Apple Inc finds itself on unfamiliar ground heading into its earnings report next week: on the defensive.
Its gold-plated reputation -- honed on iconic products from the iPod to the iPad -- has come under fire from several corners in past weeks, following a crush of bad press, lawsuits and complaints over reception issues on the latest iPhone.
At the same time, Apple's stock shows signs of fatigue after a spectacular rise that catapulted it past Microsoft Corp to become the world's most valuable tech company.
To be sure, Apple's quarterly results are widely expected to impress on July 20 as consumers flock to its products and the company continues its tradition of beating Wall Street earnings estimates as it has in every quarter for at least two years.
But Apple's brand, arguably its most treasured asset, has taken a hit from the iPhone snafu and growing concerns about its secrecy and heavy-handedness in dealing with app developers and companies like Adobe Systems Inc.
A little bit of the polish is coming off, said David Jones, chief executive of advertising and marketing giant Euro RSCG Worldwide and its parent, Havas Worldwide.
On the iPhone reception problems, Jones said Apple failed to act quickly to fix the issue, and has not been transparent.
As long as they keep producing brilliant products, I think they'll be fine, he said. But they're increasingly showing themselves to be arrogant in the way they handle issues.
In a surprise move, Apple announced Wednesday it will convene a Friday news conference to talk about the iPhone -- a rarity for a company that adheres strictly to a very limited annual schedule of press events. A spokesman, however, would not say whether executives will address the reception controversy.
Analysts say that bad press is not just hurting Apple's image, but also its stock. Rumors of a possible iPhone 4 recall, however unlikely, pressured Apple's shares this week, after influential publication Consumer Reports said it could not recommend the phone because of reception glitches.
Technical analysts now point to potential peril in Apple's shares, which rose more than 75 percent in the past year and have outperformed the S&P 500 index by roughly 20 percentage points in 2010.
At $252 on Wednesday, the shares were hovering near the $242 to $245 level viewed as key support -- an area where investors would be expected to buy in anticipation of a rebound.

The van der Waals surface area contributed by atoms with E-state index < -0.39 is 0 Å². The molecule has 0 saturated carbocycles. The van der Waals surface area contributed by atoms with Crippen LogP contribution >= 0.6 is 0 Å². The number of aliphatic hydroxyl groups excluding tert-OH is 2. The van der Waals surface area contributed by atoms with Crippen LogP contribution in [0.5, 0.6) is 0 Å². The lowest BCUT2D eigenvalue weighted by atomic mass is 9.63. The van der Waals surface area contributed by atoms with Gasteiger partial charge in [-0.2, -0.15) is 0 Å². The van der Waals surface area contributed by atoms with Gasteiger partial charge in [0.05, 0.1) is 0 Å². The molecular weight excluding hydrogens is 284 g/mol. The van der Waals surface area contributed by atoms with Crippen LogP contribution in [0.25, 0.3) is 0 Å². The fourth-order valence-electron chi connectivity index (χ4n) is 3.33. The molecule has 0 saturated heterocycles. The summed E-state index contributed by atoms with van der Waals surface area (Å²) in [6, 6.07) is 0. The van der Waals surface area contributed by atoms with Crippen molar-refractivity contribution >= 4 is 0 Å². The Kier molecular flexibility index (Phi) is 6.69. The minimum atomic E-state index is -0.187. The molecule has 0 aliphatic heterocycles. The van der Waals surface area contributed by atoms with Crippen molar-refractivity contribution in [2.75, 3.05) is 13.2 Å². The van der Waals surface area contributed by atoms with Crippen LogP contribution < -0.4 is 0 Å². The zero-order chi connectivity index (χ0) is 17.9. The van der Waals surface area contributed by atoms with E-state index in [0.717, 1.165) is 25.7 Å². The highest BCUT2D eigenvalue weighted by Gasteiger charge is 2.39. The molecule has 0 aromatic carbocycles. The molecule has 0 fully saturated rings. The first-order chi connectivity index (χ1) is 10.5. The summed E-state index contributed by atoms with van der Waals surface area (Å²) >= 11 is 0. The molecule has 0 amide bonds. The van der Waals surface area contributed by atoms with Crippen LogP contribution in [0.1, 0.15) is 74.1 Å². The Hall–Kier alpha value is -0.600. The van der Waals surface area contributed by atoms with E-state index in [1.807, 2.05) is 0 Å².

But if Apple should fall through that level, it opens up the possibility of a decline to $221 -- its 200-day moving average -- which would be a 12 percent drop from current levels.
It's not the worst chart I've seen, but I'd be more excited in other companies. The seeds are in place for some weakness, said technical analyst Richard Ross at Auerbach Grayson.
IT ALL DEPENDS
Many industry watchers view the iPhone's reception problems as minor and short-term. But others say it cuts to the core of Apple's identity because it is focused squarely on the quality of its prime -- and highest margin -- product.
Pacific Crest Securities analyst Andy Hargreaves doesn't think June-quarter earnings next week will provide a catalyst for shares because iPhone and iPad sales totals are largely known to investors. But he said Apple's stock could respond to how the company chooses to handle the iPhone 4 controversy.
If they come out with a fairly quick and reasonable response that addresses the PR issue and the technical issue, then this stock has a lot of room to run ... because the September quarter is setting up to be extremely strong.
The average analyst forecast calls for earnings of $3.07 per share on revenue growth of 50 percent to $14.6 billion in the most recent quarter, according to Thomson Reuters I/B/E/S.
But given that Apple almost always beats Wall Street estimates, investors will more closely scrutinize gross margin, which is something of a wild card. Apple guided gross margin down from the March quarter, due in part to the impact of the iPad's introduction in April. Analysts are targeting a gross margin of 39 percent.
Wall Street is expecting iPad sales of roughly 3.3 million units, iPod sales of around 10 million units and strong Mac sales north of 3 million units.
But the iPhone remains Apple's most important product line and is key to its international growth plans. The device accounts for roughly 40 percent of Apple's revenue and has helped boost margins since its release in 2007.
Some analysts have brought their iPhone forecasts for the quarter down to below 8 million units, due in part to supply constraints. More optimistic estimates are closer to 9 million.
Apple shares have outperformed peers like Microsoft Corp, Google Inc, Nokia and Research in Motion in recent months, leading some analysts to wonder if the stock is headed for some volatility.
According to an analysis by Thomson Reuters StarMine using a quantitative model, Apple shares have an intrinsic value of only $173.60 per share, significantly less than their current levels just above $250.
StarMine estimates that Apple's current share price implies a compound annual growth rate for earnings of 18.6 percent for the next decade, but forecasts the rate is likelier to be 14.3 percent.
The recent trading patterns in Apple shares suggest either a consolidation before moving higher -- or a ceiling in their value, said Vinny Catalano, global investment strategist at Blue Marble Research in New York.
He was, however, bullish about Apple in the long term, as were some other investors including Stephen Coleman, chief investment officer at Daedalus Capital, who pointed to the company's impressive growth rates.
Coleman's portfolio is 75 percent composed of Apple stock.
Coleman also pointed out that Consumer Reports still ranks the iPhone 4 as the best available smartphone, despite not recommending it.
(Reporting by Gabriel Madway in San Francisco and Rodrigo Campos in New York; Editing by Edwin Chan, Tiffany Wu, Phil Berlowitz and Richard Chang.)